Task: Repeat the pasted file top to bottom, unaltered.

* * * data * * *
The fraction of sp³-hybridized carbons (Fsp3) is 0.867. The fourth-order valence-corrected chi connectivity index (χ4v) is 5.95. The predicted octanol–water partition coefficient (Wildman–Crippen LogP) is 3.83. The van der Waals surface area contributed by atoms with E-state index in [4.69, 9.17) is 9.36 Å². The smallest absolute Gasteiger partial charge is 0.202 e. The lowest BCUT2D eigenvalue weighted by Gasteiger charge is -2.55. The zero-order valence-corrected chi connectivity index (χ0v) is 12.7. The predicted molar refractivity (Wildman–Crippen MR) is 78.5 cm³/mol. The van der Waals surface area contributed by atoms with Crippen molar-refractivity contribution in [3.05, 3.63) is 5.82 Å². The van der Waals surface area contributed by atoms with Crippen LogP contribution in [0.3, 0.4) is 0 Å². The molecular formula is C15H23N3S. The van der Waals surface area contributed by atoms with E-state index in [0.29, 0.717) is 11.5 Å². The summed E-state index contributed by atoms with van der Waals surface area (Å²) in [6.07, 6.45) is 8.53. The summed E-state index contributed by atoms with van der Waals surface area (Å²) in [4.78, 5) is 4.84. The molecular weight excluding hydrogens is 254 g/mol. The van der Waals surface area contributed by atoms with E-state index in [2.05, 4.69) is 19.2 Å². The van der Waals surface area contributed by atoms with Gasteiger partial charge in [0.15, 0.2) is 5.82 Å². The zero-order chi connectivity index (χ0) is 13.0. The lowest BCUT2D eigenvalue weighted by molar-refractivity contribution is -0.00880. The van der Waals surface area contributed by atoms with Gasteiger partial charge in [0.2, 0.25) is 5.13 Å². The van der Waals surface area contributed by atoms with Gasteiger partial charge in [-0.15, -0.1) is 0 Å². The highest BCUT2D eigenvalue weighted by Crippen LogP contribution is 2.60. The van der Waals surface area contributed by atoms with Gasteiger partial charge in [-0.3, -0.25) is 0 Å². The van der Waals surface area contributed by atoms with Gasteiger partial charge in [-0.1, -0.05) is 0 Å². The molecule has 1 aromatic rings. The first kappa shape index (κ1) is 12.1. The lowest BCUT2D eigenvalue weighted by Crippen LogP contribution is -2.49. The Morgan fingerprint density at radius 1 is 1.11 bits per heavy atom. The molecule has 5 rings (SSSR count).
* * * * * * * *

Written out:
The fraction of sp³-hybridized carbons (Fsp3) is 0.867. The fourth-order valence-corrected chi connectivity index (χ4v) is 5.95. The predicted octanol–water partition coefficient (Wildman–Crippen LogP) is 3.83. The van der Waals surface area contributed by atoms with E-state index in [4.69, 9.17) is 9.36 Å². The smallest absolute Gasteiger partial charge is 0.202 e. The lowest BCUT2D eigenvalue weighted by Gasteiger charge is -2.55. The zero-order valence-corrected chi connectivity index (χ0v) is 12.7. The predicted molar refractivity (Wildman–Crippen MR) is 78.5 cm³/mol. The van der Waals surface area contributed by atoms with Crippen molar-refractivity contribution in [3.05, 3.63) is 5.82 Å². The van der Waals surface area contributed by atoms with Crippen LogP contribution in [0.3, 0.4) is 0 Å². The molecular formula is C15H23N3S. The van der Waals surface area contributed by atoms with E-state index in [0.29, 0.717) is 11.5 Å². The summed E-state index contributed by atoms with van der Waals surface area (Å²) in [6.07, 6.45) is 8.53. The summed E-state index contributed by atoms with van der Waals surface area (Å²) in [4.78, 5) is 4.84. The molecular weight excluding hydrogens is 254 g/mol. The van der Waals surface area contributed by atoms with E-state index in [2.05, 4.69) is 19.2 Å². The van der Waals surface area contributed by atoms with Gasteiger partial charge in [0.15, 0.2) is 5.82 Å². The zero-order chi connectivity index (χ0) is 13.0. The lowest BCUT2D eigenvalue weighted by molar-refractivity contribution is -0.00880. The van der Waals surface area contributed by atoms with Gasteiger partial charge in [0.2, 0.25) is 5.13 Å². The van der Waals surface area contributed by atoms with Gasteiger partial charge in [-0.15, -0.1) is 0 Å². The highest BCUT2D eigenvalue weighted by Crippen LogP contribution is 2.60. The van der Waals surface area contributed by atoms with Gasteiger partial charge in [-0.3, -0.25) is 0 Å². The van der Waals surface area contributed by atoms with Gasteiger partial charge in [-0.1, -0.05) is 0 Å². The molecule has 1 aromatic rings. The first kappa shape index (κ1) is 12.1. The lowest BCUT2D eigenvalue weighted by Crippen LogP contribution is -2.49. The Morgan fingerprint density at radius 1 is 1.11 bits per heavy atom. The molecule has 5 rings (SSSR count).